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Dentist reveals how much toothpaste you should REALLY be using based on your age & you’re definitely getting it wrong

ANY parent will know getting kids to brush their teeth can be an ordeal, but it turns out you’ve probably been giving them way too much toothpaste. 

A dentist, Dr Gao, has gone viral on TikTok after sharing a video outlining how much toothpaste we should be using – according to our age. 

A dentist claimed the amount of toothpaste used in adverts is way too much

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A dentist claimed the amount of toothpaste used in adverts is way too muchCredit: Tik Tok

Dr Gao’s clip has racked up more than six million views, as he pointed out the lashings of toothpaste used in adverts was excessive. 

He said: “The amount used in commercials is way too much. 

“For ages three and below, all a smear is all you need.”

He demonstrated with a tiny amount spread on a brush, before saying: “For anyone older, a pea size amount is plenty.” 

Dr Gao shared a clip on TikTok explaining the right amounts to use which quickly went viral

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Dr Gao shared a clip on TikTok explaining the right amounts to use which quickly went viralCredit: Tik Tok

Dr Gao explained why you shouldn’t squeeze loads on your brush, saying: “Trust me it doesn’t make your teeth any cleaner.”

And it can lead to dental problems, particularly for children. 

In a separate video, he said: “Not only is it a waste for children whose adult teeth are still developing, swallowing too much toothpaste that contains fluoride can cause dental fluorosis. 

He claimed a smear is all you need for kids under the age of three

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He claimed a smear is all you need for kids under the age of threeCredit: Tik Tok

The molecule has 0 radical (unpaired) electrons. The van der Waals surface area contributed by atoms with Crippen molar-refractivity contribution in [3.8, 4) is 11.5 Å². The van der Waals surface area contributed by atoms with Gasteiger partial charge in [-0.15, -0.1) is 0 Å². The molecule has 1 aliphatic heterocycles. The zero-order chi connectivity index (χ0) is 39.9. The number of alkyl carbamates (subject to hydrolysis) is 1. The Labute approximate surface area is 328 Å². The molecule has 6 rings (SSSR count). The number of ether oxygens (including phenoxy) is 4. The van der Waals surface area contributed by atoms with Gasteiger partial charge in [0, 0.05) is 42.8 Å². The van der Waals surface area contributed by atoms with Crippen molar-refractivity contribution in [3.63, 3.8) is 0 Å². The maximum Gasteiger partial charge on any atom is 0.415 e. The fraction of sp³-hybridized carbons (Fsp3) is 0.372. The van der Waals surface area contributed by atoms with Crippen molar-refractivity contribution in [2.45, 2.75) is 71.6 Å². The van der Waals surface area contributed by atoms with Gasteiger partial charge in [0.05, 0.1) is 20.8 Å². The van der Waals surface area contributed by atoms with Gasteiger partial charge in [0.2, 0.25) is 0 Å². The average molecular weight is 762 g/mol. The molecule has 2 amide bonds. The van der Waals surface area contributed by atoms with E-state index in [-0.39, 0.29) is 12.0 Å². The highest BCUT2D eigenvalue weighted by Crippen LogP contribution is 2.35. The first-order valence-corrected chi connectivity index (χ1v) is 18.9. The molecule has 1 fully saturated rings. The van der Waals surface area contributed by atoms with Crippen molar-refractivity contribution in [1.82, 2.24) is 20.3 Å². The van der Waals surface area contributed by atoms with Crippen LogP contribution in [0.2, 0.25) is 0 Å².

“Dental fluorosis is a cosmetic condition that causes a change in the appearance in the tooth and enamel.

“The appearance can range from brown and light discoloration,to brown strains and even obvious pits.”

While it can be ‘cosmetically treated’, Dr Gao warned the damage was permanent. 

Parents will know the battle of getting children to brush their teeth

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Parents will know the battle of getting children to brush their teethCredit: Tik Tok

Thousands of people commented on the clip in shock, admitting they’ve been getting it wrong their whole life. 

One person said: “Thinking of all the toothpaste I’ve wasted.”

Another wrote: “That’s why electric brushes can only hold pea size toothpaste.” 

Anyone older than that should use a pea-sized amount - and no more

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Anyone older than that should use a pea-sized amount – and no more Credit: Tik Tok

A third commented: “My friends were surprised when I only used that much. I was right all along.” 

Someone else thought: “We’ve been mislead by advertisement all these years.” 

While another said: “Finally! I’ve been trying to tell my husband for ages.”

Thousands of people commented on the post in shock as they realised they've been getting their amounts wrong

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Thousands of people commented on the post in shock as they realised they’ve been getting their amounts wrong

Expert Breast Cancer Treatment Recommendations Based on Latest Evidence Updating for Multiple Languages